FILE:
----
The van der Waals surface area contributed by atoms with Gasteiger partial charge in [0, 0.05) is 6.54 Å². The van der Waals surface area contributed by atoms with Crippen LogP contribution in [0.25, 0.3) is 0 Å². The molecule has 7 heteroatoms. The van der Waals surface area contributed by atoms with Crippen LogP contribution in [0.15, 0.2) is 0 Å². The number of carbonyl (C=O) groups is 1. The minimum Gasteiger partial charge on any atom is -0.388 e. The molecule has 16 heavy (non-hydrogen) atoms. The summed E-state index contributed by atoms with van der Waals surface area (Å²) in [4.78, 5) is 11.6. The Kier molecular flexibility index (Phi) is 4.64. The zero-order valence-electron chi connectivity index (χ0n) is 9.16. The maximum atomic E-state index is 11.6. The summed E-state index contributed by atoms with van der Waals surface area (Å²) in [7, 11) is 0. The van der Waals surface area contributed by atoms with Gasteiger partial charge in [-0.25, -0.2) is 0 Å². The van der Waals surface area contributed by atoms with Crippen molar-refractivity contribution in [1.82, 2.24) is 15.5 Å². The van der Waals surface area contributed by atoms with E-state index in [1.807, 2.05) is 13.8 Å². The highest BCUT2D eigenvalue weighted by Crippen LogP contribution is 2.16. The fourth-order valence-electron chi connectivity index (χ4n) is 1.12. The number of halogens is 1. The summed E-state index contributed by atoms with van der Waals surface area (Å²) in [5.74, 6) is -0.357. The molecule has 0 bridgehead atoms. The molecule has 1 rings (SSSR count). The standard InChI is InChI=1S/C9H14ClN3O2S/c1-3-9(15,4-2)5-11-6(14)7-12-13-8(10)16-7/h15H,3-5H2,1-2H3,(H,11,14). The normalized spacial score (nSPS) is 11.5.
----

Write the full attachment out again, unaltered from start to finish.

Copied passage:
The van der Waals surface area contributed by atoms with Gasteiger partial charge in [0, 0.05) is 6.54 Å². The van der Waals surface area contributed by atoms with Crippen LogP contribution in [0.25, 0.3) is 0 Å². The molecule has 7 heteroatoms. The van der Waals surface area contributed by atoms with Crippen LogP contribution in [0.15, 0.2) is 0 Å². The number of carbonyl (C=O) groups is 1. The minimum Gasteiger partial charge on any atom is -0.388 e. The molecule has 16 heavy (non-hydrogen) atoms. The summed E-state index contributed by atoms with van der Waals surface area (Å²) in [4.78, 5) is 11.6. The Kier molecular flexibility index (Phi) is 4.64. The zero-order valence-electron chi connectivity index (χ0n) is 9.16. The maximum atomic E-state index is 11.6. The summed E-state index contributed by atoms with van der Waals surface area (Å²) in [7, 11) is 0. The van der Waals surface area contributed by atoms with Gasteiger partial charge in [-0.25, -0.2) is 0 Å². The van der Waals surface area contributed by atoms with Crippen molar-refractivity contribution in [1.82, 2.24) is 15.5 Å². The van der Waals surface area contributed by atoms with E-state index in [1.807, 2.05) is 13.8 Å². The highest BCUT2D eigenvalue weighted by Crippen LogP contribution is 2.16. The fourth-order valence-electron chi connectivity index (χ4n) is 1.12. The number of halogens is 1. The summed E-state index contributed by atoms with van der Waals surface area (Å²) in [5.74, 6) is -0.357. The molecule has 0 bridgehead atoms. The molecule has 1 rings (SSSR count). The standard InChI is InChI=1S/C9H14ClN3O2S/c1-3-9(15,4-2)5-11-6(14)7-12-13-8(10)16-7/h15H,3-5H2,1-2H3,(H,11,14). The normalized spacial score (nSPS) is 11.5.